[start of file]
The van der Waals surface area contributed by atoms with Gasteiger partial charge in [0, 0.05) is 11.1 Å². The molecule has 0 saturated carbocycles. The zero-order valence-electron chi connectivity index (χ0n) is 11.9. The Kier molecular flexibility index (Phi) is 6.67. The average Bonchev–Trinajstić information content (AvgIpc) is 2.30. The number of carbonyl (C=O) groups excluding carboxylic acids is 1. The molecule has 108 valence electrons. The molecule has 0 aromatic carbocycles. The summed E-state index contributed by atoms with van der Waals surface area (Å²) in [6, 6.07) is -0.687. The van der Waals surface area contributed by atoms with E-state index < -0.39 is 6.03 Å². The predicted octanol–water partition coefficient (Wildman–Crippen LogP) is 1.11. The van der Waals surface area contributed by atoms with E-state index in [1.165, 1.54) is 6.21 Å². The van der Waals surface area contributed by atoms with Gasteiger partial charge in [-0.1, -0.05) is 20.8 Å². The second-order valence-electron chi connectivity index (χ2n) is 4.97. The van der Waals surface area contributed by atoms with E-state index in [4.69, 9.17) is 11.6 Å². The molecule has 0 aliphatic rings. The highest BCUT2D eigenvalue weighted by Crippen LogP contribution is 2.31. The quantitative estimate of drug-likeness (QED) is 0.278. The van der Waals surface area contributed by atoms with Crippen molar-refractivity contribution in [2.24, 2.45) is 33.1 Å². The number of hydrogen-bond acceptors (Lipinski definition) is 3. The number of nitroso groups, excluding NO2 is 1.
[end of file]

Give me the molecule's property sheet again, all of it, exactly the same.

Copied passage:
The van der Waals surface area contributed by atoms with Gasteiger partial charge in [0, 0.05) is 11.1 Å². The molecule has 0 saturated carbocycles. The zero-order valence-electron chi connectivity index (χ0n) is 11.9. The Kier molecular flexibility index (Phi) is 6.67. The average Bonchev–Trinajstić information content (AvgIpc) is 2.30. The number of carbonyl (C=O) groups excluding carboxylic acids is 1. The molecule has 108 valence electrons. The molecule has 0 aromatic carbocycles. The summed E-state index contributed by atoms with van der Waals surface area (Å²) in [6, 6.07) is -0.687. The van der Waals surface area contributed by atoms with E-state index < -0.39 is 6.03 Å². The predicted octanol–water partition coefficient (Wildman–Crippen LogP) is 1.11. The van der Waals surface area contributed by atoms with E-state index in [1.165, 1.54) is 6.21 Å². The van der Waals surface area contributed by atoms with Gasteiger partial charge in [-0.1, -0.05) is 20.8 Å². The second-order valence-electron chi connectivity index (χ2n) is 4.97. The van der Waals surface area contributed by atoms with E-state index in [4.69, 9.17) is 11.6 Å². The molecule has 0 aliphatic rings. The highest BCUT2D eigenvalue weighted by Crippen LogP contribution is 2.31. The quantitative estimate of drug-likeness (QED) is 0.278. The van der Waals surface area contributed by atoms with Crippen molar-refractivity contribution in [2.24, 2.45) is 33.1 Å². The number of hydrogen-bond acceptors (Lipinski definition) is 3. The number of nitroso groups, excluding NO2 is 1.